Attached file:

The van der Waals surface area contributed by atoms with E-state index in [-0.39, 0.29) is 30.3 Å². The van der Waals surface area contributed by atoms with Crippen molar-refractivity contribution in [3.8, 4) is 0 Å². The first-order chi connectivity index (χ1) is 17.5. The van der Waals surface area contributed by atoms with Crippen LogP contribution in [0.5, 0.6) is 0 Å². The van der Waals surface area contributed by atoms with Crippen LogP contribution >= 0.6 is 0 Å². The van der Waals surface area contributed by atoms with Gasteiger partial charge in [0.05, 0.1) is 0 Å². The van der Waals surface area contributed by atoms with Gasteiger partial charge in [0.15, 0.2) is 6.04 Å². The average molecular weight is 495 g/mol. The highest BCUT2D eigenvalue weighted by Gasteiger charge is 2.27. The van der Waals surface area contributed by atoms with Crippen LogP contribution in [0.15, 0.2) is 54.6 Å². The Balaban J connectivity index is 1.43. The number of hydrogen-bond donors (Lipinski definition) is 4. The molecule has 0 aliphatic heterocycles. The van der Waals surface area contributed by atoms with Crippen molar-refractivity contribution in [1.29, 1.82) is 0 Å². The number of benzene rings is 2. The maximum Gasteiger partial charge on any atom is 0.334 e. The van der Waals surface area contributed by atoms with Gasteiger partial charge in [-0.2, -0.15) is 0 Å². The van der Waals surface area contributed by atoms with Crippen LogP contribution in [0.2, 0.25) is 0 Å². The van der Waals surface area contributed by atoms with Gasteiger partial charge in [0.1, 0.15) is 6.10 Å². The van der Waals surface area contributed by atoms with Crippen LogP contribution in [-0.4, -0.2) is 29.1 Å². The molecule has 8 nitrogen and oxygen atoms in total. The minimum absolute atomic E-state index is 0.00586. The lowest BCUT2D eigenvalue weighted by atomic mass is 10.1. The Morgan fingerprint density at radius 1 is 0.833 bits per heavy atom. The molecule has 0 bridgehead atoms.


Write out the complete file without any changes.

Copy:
The van der Waals surface area contributed by atoms with E-state index in [-0.39, 0.29) is 30.3 Å². The van der Waals surface area contributed by atoms with Crippen molar-refractivity contribution in [3.8, 4) is 0 Å². The first-order chi connectivity index (χ1) is 17.5. The van der Waals surface area contributed by atoms with Crippen LogP contribution in [0.5, 0.6) is 0 Å². The van der Waals surface area contributed by atoms with Crippen LogP contribution >= 0.6 is 0 Å². The van der Waals surface area contributed by atoms with Gasteiger partial charge in [0.05, 0.1) is 0 Å². The van der Waals surface area contributed by atoms with Gasteiger partial charge in [0.15, 0.2) is 6.04 Å². The average molecular weight is 495 g/mol. The highest BCUT2D eigenvalue weighted by Gasteiger charge is 2.27. The van der Waals surface area contributed by atoms with Crippen LogP contribution in [0.15, 0.2) is 54.6 Å². The Balaban J connectivity index is 1.43. The number of hydrogen-bond donors (Lipinski definition) is 4. The molecule has 0 aliphatic heterocycles. The van der Waals surface area contributed by atoms with Crippen molar-refractivity contribution in [1.29, 1.82) is 0 Å². The number of benzene rings is 2. The maximum Gasteiger partial charge on any atom is 0.334 e. The van der Waals surface area contributed by atoms with Gasteiger partial charge in [-0.2, -0.15) is 0 Å². The van der Waals surface area contributed by atoms with Crippen LogP contribution in [0.2, 0.25) is 0 Å². The van der Waals surface area contributed by atoms with Gasteiger partial charge in [0.1, 0.15) is 6.10 Å². The van der Waals surface area contributed by atoms with Crippen LogP contribution in [-0.4, -0.2) is 29.1 Å². The molecule has 8 nitrogen and oxygen atoms in total. The minimum absolute atomic E-state index is 0.00586. The lowest BCUT2D eigenvalue weighted by atomic mass is 10.1. The Morgan fingerprint density at radius 1 is 0.833 bits per heavy atom. The molecule has 0 bridgehead atoms.